Weekly Video Picks

The Lord of the Rings: The Return of the King (2003)

It's hard to overstate the soaring achievement of Peter Jackson and company in the third and final chapter of The Lord of the Rings. To call it the grandest spectacle ever filmed is no exaggeration; it might also be the most satisfying third act of any film trilogy, completing what can now be regarded as possibly the best-realized Hollywood trilogy of all time.

The Return of the King also displays some of J.R.R. Tolkien's most overtly Catholic themes and motifs. Certainly it's Jackson's Lord of the Rings as much as it is Tolkien's. Yet the spirit of Tolkien's work is honored — imperfectly but brilliantly, from the Shire to Gollum's emaciated frame and spidery gait, from the Nazgûl to the wonderful strangeness of Treebeard and the Ents.

One bit of creative license at an extremely crucial moment is bound to be controversial among purists. Fortunately, what matters most about the scene as Tolkien wrote it holds true in Jackson's version.

The films will never replace the books. But the films also are irreplaceable. More than merely honoring Tolkien, their glorious imagery has for me forever enriched the experience of reading Tolkien. This film, and this trilogy, is a gift to be treasured.

Content advisory: Some depictions of intense and sometimes bloody battle violence; scenes of menace and grotesquerie involving orcs, goblins and other “fell creatures.”

On the Waterfront (1954)

Elia Kazan's great masterpiece On the Waterfront is one of those few films that could reasonably have been honored on the Vatican film list in any of the three areas of Religion, Values or Art.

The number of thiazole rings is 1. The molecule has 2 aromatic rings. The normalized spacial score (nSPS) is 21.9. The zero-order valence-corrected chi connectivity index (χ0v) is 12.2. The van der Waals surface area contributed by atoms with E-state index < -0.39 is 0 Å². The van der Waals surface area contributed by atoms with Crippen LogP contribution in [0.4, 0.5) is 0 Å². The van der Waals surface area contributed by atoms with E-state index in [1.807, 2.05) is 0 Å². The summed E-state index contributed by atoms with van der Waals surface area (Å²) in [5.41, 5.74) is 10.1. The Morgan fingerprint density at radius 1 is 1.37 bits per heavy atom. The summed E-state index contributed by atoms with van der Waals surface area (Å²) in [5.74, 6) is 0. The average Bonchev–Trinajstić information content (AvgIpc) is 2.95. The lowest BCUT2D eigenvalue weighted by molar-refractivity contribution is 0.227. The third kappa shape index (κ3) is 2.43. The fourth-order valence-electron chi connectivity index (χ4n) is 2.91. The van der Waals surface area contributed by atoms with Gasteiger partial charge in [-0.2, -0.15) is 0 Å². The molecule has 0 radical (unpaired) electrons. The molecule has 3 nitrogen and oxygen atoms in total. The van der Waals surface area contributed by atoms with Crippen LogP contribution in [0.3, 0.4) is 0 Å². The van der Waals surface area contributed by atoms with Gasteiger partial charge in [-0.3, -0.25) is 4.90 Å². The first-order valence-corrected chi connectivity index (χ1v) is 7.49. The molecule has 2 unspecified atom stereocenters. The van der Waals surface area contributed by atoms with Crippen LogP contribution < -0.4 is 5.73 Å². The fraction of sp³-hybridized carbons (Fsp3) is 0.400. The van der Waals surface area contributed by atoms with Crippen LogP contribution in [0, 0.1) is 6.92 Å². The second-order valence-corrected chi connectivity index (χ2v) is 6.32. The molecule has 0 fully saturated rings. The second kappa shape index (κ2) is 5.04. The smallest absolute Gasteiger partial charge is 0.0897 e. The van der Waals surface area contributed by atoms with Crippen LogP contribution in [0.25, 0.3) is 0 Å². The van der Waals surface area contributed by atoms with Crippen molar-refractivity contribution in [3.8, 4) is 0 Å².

While its listing under Values is probably most appropriate, the film's “values” are given a remarkably religious angle by fiery Father Barry Malone (Karl Malden), whose moral crusade against mob corruption in a local dockers union offers a striking contrast to the “safe” issues with which Hollywood priests in the 1930s and '40s generally concerned themselves (often saving some church building or school).

Father Barry seeks to foster solidarity among the laborers and empower them to resist their oppressors. Better still, instead of simply moralizing, he explicitly connects the oppression of “the least of these” to Jesus' own passion in his great “sermon on the docks.”

The Christological significance of this mob oppression impacts Marlon Brando's startlingly unmannered performance as Terry Malloy, an unreflective, inarticulate has-been prizefighter who works for mob boss Johnny Friendly (Lee J. Cobb). Shaken by an unexpected act of retribution, Malloy gradually develops a conscience through the graces of the dead man's sister (Eva Marie Saint) and Father Barry, and ultimately faces his own passion and via dolorosa.

Content advisory: Some street violence; recurring menace and intimidation.

Shane (1953)

Shane defined the archetypal Western hero who is not a cowboy or a sheriff but a wandering gunslinger who comes upon oppression in a lawless frontier and sides with the oppressed. If the Western is the quintessential American mythology, Shane is the Western's great knight-samurai archetype — stern in battle, mild with women and children, siding with the wronged, honoring marriage.

Shane is self-consciously mythic, in part because the story is seen through the eyes of a young boy, the son of a homesteader couple beleaguered by a ruthless cattle baron.

We see Shane as Joey does, but we're also aware that Shane sees how Joey sees him, highlighting the disconnect between a boy's hero worship and what a man knows himself to be.

The depiction of violence in Shane warrants mention. While an extended barroom brawl (eagerly witnessed by Joey from a safe hiding place) is ultimately as cheerfully romanticized as any in the genre, the film takes a notably different view of gun violence. Shane is overtly critical of the romantic view of guns in many Westerns — an attitude Joey exemplifies. The number of bullets actually fired in the film is remarkably small, especially compared with the number of punches thrown in the brawl scene, and each bullet has enormous impact.

Content advisory: Recurring fistfight-brawl-style violence; brief deadly gunplay; discreet romantic complications.